The performance bonuses were determined by Merrill's compensation committee on December 8, 2008, before Merrill revealed that it lost $15 billion in the final three months of 2008, unusual timing according to court documents filed by New York Attorney General Andrew Cuomo in an ongoing suit against Merrill's former CEO.
In prior years, Merrill paid performance bonuses of this type after the end of the year, in January or February of the next year.
Congressman Dennis Kucinich (D-Ohio), the chairman of the House Domestic Policy Subcommittee under the Oversight and Government Reform Committee, signaled interest in investigating the bonus payments in a letter to Federal Reserve Chairman Ben Bernanke and Neel Kashkari, an interim Bush hold-over at the Treasury Department, who has been in charge of the TARP program since the beginning.
The letter states that Merrill was not in "a sustainable financial position to award such bonuses without the considerable amount of US taxpayer funds ... TARP funds therefore could have had a decisive effect in funding the bonuses ..."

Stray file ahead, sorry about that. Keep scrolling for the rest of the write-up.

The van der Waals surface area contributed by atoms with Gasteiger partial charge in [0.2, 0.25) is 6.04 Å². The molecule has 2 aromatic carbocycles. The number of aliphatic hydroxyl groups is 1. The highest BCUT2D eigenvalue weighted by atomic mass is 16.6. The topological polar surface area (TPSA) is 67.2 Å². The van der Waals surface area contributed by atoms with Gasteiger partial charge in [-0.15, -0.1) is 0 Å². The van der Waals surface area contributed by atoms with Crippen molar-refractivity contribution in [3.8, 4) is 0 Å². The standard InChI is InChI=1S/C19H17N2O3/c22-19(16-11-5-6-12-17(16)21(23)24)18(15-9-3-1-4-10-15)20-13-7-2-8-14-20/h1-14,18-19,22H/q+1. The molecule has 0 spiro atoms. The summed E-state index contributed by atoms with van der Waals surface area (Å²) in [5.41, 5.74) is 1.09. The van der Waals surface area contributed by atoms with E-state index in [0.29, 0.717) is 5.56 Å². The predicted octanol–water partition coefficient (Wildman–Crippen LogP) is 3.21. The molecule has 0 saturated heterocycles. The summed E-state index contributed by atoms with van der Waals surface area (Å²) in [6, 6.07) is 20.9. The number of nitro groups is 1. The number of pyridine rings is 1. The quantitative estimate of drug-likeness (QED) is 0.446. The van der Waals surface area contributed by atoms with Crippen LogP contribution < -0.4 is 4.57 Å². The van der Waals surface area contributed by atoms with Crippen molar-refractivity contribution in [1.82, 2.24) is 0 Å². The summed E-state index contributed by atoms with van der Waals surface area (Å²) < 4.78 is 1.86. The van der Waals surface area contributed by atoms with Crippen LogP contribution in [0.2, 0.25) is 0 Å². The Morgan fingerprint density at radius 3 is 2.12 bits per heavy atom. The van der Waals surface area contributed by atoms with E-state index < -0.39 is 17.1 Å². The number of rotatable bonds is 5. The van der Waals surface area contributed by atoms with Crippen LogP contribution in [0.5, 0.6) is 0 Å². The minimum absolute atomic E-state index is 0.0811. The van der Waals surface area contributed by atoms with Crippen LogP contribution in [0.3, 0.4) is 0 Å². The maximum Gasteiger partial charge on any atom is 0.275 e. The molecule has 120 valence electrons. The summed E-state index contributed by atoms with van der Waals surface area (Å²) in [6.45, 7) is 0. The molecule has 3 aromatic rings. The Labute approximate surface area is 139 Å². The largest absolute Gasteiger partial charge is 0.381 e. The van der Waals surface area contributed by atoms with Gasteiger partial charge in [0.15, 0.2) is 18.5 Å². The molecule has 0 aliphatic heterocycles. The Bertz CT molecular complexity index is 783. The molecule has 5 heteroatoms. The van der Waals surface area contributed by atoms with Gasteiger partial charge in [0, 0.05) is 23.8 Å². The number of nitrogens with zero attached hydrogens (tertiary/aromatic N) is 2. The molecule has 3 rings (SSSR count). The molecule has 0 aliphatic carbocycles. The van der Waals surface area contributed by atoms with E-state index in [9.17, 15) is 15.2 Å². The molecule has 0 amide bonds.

The letter pointed out that the bonuses at Merrill "were not locked in by preexisting contract and were performance bonuses, as opposed to retention bonuses."
During the A.I.G. bonus scandal, it was pointed out that the A.I.G. bonuses were locked in by contract and were thus more difficult to revoke. The A.I.G. bonuses were also structured as "retention bonuses," or money to keep people who were essential to the company's wind-down operation. While A.I.G.'s excuses fell short for critics, Merrill doesn't even seem to be able to make the same argument.
Kucinich requested "all documents" relating to communications between the Federal Reserve, Treasury department and Bank of America. Bank of America bought what was left of Merrill after a shotgun marriage was arranged by Bernanke and then Treasury Chairman Henry Paulson. Bank of America CEO Ken Lewis also received a letter of inquiry from Kucinich.